An EU Commission official was forced to delete her social media presence after sharing “false information” about the COVID pandemic, the Telegraph noted.
Serving as the executive branch of the EU, Commission officials are nominally required to maintain strict neutrality regarding criticising national governments. The disciplined employee in question was a female legal officer with the Commission who was forced to delete her Facebook and Instagram accounts for attacking the COVID policy of national governments. She was found to have acted in contravention of the Commission’s Code of Conduct which mandates impartiality towards member states and their governments.
Her social media posts were also flagged as fake news by Facebook and for having broken Article 11 of EU staff guidelines which require employees to stay above national politics and focus solely on the interests and business of the EU.
An EU disciplinary report revealed that the EU only fired three employees last year, despite investigations into professional wrongdoing. All in all, the EU investigated just over 100 cases of professional misconduct last year, according to the 2022 report, including instances of sexual misconduct, racism, and using Commission equipment to view “inappropriate websites.”
One official was given a written warning for helping a family member to jump the queue on COVID vaccination; one was fired for truancy, and another, a male official, was fired for sexual harassment of a female co-worker, leading to an additional penalty of a reduced pension. The number of disciplinary cases jumped 9% since 2021 and included a temporary worker suspended for “fraudulent requests for reimbursements of medical expenses.”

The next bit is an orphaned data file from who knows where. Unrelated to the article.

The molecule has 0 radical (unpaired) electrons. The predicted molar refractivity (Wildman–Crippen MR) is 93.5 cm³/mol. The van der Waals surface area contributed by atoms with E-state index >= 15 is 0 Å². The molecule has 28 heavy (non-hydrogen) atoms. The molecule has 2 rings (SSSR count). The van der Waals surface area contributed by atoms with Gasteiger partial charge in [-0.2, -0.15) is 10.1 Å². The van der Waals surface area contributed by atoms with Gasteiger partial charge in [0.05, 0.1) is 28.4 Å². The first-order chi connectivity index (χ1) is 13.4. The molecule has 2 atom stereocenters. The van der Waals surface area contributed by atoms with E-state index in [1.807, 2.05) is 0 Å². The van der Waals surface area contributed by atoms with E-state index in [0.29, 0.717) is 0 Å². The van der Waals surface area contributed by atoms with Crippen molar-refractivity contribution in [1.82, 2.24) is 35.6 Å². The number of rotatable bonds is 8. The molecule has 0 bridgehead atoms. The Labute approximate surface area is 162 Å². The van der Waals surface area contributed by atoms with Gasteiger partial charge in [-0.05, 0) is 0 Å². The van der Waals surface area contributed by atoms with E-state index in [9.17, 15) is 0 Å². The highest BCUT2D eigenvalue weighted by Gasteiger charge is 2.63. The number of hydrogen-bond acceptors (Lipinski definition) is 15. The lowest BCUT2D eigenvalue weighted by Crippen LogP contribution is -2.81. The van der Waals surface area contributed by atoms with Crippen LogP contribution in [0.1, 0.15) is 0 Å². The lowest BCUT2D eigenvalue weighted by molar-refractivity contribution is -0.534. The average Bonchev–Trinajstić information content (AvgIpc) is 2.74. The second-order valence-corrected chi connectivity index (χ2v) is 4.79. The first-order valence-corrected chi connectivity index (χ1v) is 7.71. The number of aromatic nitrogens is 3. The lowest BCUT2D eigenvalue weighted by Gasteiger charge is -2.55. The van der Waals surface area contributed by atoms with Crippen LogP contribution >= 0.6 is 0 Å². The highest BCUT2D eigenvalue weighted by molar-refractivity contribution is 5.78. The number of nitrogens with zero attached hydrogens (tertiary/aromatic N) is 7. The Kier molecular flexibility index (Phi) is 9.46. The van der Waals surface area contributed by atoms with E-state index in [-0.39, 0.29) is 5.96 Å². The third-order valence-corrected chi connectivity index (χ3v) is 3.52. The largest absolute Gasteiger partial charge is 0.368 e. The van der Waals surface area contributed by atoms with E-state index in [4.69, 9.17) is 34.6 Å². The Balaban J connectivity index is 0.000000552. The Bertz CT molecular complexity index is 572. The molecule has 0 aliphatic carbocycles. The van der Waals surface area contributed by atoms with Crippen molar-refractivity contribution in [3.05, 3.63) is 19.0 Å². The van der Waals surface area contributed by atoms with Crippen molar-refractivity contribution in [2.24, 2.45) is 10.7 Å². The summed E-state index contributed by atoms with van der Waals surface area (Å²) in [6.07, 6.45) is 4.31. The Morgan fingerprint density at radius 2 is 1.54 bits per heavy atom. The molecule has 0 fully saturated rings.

EU institutions employ just over 60,000 people, the majority of which work full or part-time in the Commission and have often been criticised for overly generous employment laws which protect inefficient officials. Speaking to The European Conservative, director of the MCC Brussels think-tank Frank Furedi, who specialises in monitoring Brussels mishaps, described the EU as a “discipline-free zone” in response to the report, adding that officials couldn’t resist bending the rules when required.
The general leniency given to Commission staff was illustrated in the recent case of transport official Henrik Hololei who was not fired but merely relocated to a new department, despite serious accusations of a conflict of interests regarding junkets to Qatar while negotiating an open skies agreement with the Gulf state.